The individual organism is something whose existence most biologists take for granted, probably because its parts do pull together in such a united and integrated way. Questions about life are conventionally questions about organisms. Biologists ask why organisms do this, why organisms do that. They frequently ask why organisms group themselves into societies. They don’t ask—though they should—why living matter groups itself into organisms in the first place. Why isn’t the sea still a primordial battleground of free and independent replicators? Why did the ancient replicators club together to make, and reside in, lumbering robots, and why are those robots—individual bodies, you and me—so large and so complicated? […]

The phenotypic effects of a gene are normally seen as all the effects that it has on the body in which it sits. This is the conventional definition. But we shall now see that the phenotypic effects of a gene need to be thought of as all the effects that it has on the world. It may be that a gene’s effects, as a matter of fact, turn out to be confined to the succession of bodies in which the gene sits. But, if so, it will be just as a matter of fact. It will not be something that ought to be part of our very definition. In all this, remember that the phenotypic effects of a gene are the tools by which it levers itself into the next generation. All that I am going to add is that the tools may reach outside the individual body wall. What might it mean in practice to speak of a gene as having an extended phenotypic effect on the world outside the body in which it sits? Examples that spring to mind are artefacts like beaver dams, bird nests and caddis houses. […] [C]addis larvae are anything but nondescript. They are among the most remarkable creatures on earth. Using cement of their own manufacture, they skilfully build tubular houses for themselves out of materials that they pick up from the bed of the stream. The house is a mobile home, carried about as the caddis walks, like the shell of a snail or hermit crab except that the animal builds it instead of growing it or finding it. Some species of caddis use sticks as building materials, others fragments of dead leaves, others small snail shells. But perhaps the most impressive caddis houses are the ones built in local stone. The caddis chooses its stones carefully, rejecting those that are too large or too small for the current gap in the wall, even rotating each stone until it achieves the snuggest fit. Incidentally, why does this impress us so? If we forced ourselves to think in a detached way we surely ought to be more impressed by the architecture of the caddis’s eye, or of its elbow joint, than by the comparatively modest architecture of its stone house. After all, the eye and the elbow joint are far more complicated and ‘designed’ than the house. Yet, perhaps because the eye and elbow joint develop in the same kind of way as our own eyes and elbows develop, a building process for which we, inside our mothers, claim no credit, we are illogically more impressed by the house. […]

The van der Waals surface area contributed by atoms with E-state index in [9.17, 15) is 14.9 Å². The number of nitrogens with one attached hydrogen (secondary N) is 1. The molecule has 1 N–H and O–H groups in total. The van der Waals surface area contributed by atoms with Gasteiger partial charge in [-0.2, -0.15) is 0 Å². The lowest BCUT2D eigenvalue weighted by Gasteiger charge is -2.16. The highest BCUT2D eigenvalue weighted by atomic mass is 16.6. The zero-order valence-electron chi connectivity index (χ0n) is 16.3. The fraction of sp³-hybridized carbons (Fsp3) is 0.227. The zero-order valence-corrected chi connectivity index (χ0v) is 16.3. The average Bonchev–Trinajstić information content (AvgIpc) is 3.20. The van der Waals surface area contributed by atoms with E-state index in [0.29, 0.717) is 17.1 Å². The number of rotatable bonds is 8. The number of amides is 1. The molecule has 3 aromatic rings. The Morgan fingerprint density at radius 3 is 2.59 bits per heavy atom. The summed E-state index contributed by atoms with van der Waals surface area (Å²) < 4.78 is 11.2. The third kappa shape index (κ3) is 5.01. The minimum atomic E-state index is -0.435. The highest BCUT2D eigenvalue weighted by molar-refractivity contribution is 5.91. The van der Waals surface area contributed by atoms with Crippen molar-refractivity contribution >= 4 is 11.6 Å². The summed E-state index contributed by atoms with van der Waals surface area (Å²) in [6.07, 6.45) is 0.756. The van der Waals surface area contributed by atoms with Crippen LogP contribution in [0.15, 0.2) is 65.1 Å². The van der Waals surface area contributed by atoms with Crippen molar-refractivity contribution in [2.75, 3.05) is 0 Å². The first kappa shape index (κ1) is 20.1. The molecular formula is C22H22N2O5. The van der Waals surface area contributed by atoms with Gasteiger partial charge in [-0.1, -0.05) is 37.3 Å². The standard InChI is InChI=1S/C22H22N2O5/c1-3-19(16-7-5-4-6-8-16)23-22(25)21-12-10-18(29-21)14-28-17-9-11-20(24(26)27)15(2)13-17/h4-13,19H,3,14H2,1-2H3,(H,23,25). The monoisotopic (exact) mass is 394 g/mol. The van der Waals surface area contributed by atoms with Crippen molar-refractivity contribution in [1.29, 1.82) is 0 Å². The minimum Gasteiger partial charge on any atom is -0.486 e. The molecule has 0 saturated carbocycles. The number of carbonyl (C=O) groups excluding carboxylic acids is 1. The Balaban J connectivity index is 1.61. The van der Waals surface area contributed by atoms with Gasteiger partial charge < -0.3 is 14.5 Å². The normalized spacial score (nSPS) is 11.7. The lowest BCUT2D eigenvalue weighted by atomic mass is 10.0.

Although geneticists may think it an odd idea, it is therefore sensible for us to speak of genes ‘for’ stone shape, stone size, stone hardness and so on. […] A geneticist might wish to claim that the direct influence of the genes is upon the nervous system that mediates the stone-choosing behaviour, not upon the stones themselves. But I invite such a geneticist to look carefully at what it can ever mean to speak of genes exerting an influence on a nervous system. All that genes can really influence directly is protein synthesis. […]